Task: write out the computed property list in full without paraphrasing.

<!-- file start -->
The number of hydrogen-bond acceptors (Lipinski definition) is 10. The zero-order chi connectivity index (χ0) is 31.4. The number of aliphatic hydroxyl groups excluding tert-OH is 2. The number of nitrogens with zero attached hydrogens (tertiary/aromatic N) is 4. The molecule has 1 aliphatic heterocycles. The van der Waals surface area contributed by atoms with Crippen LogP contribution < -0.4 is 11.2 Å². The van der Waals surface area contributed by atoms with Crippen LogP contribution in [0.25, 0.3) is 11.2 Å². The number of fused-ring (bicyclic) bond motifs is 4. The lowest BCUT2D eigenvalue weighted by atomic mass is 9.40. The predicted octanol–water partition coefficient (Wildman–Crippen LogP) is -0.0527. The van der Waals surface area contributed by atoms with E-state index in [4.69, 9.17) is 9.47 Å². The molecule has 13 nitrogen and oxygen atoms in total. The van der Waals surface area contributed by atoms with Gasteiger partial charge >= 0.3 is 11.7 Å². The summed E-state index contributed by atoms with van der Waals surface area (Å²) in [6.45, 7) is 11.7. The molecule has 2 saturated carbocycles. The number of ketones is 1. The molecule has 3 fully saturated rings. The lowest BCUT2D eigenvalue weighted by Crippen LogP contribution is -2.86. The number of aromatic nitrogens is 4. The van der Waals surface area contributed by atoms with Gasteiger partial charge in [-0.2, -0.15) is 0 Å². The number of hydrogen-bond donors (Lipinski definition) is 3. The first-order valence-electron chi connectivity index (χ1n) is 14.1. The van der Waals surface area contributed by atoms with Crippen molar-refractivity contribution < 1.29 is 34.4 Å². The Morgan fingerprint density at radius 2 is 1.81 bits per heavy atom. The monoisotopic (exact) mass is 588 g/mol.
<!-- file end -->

The number of hydrogen-bond acceptors (Lipinski definition) is 10. The zero-order chi connectivity index (χ0) is 31.4. The number of aliphatic hydroxyl groups excluding tert-OH is 2. The number of nitrogens with zero attached hydrogens (tertiary/aromatic N) is 4. The molecule has 1 aliphatic heterocycles. The van der Waals surface area contributed by atoms with Crippen LogP contribution < -0.4 is 11.2 Å². The van der Waals surface area contributed by atoms with Crippen LogP contribution in [0.25, 0.3) is 11.2 Å². The number of fused-ring (bicyclic) bond motifs is 4. The lowest BCUT2D eigenvalue weighted by atomic mass is 9.40. The predicted octanol–water partition coefficient (Wildman–Crippen LogP) is -0.0527. The van der Waals surface area contributed by atoms with E-state index in [4.69, 9.17) is 9.47 Å². The molecule has 13 nitrogen and oxygen atoms in total. The van der Waals surface area contributed by atoms with Gasteiger partial charge >= 0.3 is 11.7 Å². The summed E-state index contributed by atoms with van der Waals surface area (Å²) in [6.45, 7) is 11.7. The molecule has 2 saturated carbocycles. The number of ketones is 1. The molecule has 3 fully saturated rings. The lowest BCUT2D eigenvalue weighted by Crippen LogP contribution is -2.86. The number of aromatic nitrogens is 4. The van der Waals surface area contributed by atoms with Gasteiger partial charge in [-0.2, -0.15) is 0 Å². The number of hydrogen-bond donors (Lipinski definition) is 3. The first-order valence-electron chi connectivity index (χ1n) is 14.1. The van der Waals surface area contributed by atoms with Crippen molar-refractivity contribution < 1.29 is 34.4 Å². The Morgan fingerprint density at radius 2 is 1.81 bits per heavy atom. The monoisotopic (exact) mass is 588 g/mol.